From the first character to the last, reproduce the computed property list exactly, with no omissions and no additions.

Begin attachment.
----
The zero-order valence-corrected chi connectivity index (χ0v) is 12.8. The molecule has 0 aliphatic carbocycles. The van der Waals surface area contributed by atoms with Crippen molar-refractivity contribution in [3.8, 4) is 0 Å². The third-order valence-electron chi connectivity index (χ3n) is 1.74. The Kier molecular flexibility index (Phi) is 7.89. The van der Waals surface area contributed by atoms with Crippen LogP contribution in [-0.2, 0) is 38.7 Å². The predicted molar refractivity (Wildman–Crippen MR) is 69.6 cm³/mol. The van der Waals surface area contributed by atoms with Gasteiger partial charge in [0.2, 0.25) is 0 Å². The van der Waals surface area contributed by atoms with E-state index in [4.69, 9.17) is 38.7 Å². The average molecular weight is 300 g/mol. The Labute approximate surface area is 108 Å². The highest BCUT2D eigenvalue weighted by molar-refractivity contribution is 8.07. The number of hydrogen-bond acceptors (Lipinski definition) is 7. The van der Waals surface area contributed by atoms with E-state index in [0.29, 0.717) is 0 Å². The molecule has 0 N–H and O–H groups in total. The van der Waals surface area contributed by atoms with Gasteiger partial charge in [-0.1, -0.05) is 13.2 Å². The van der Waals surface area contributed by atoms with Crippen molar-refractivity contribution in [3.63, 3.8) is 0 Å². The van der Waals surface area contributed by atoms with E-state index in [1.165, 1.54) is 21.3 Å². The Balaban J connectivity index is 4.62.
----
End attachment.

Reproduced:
The zero-order valence-corrected chi connectivity index (χ0v) is 12.8. The molecule has 0 aliphatic carbocycles. The van der Waals surface area contributed by atoms with Crippen molar-refractivity contribution in [3.8, 4) is 0 Å². The third-order valence-electron chi connectivity index (χ3n) is 1.74. The Kier molecular flexibility index (Phi) is 7.89. The van der Waals surface area contributed by atoms with Crippen LogP contribution in [-0.2, 0) is 38.7 Å². The predicted molar refractivity (Wildman–Crippen MR) is 69.6 cm³/mol. The van der Waals surface area contributed by atoms with Gasteiger partial charge in [0.2, 0.25) is 0 Å². The van der Waals surface area contributed by atoms with E-state index in [4.69, 9.17) is 38.7 Å². The average molecular weight is 300 g/mol. The Labute approximate surface area is 108 Å². The highest BCUT2D eigenvalue weighted by molar-refractivity contribution is 8.07. The number of hydrogen-bond acceptors (Lipinski definition) is 7. The van der Waals surface area contributed by atoms with E-state index in [0.29, 0.717) is 0 Å². The molecule has 0 N–H and O–H groups in total. The van der Waals surface area contributed by atoms with Gasteiger partial charge in [-0.1, -0.05) is 13.2 Å². The van der Waals surface area contributed by atoms with Crippen molar-refractivity contribution in [3.63, 3.8) is 0 Å². The van der Waals surface area contributed by atoms with E-state index in [1.165, 1.54) is 21.3 Å². The Balaban J connectivity index is 4.62.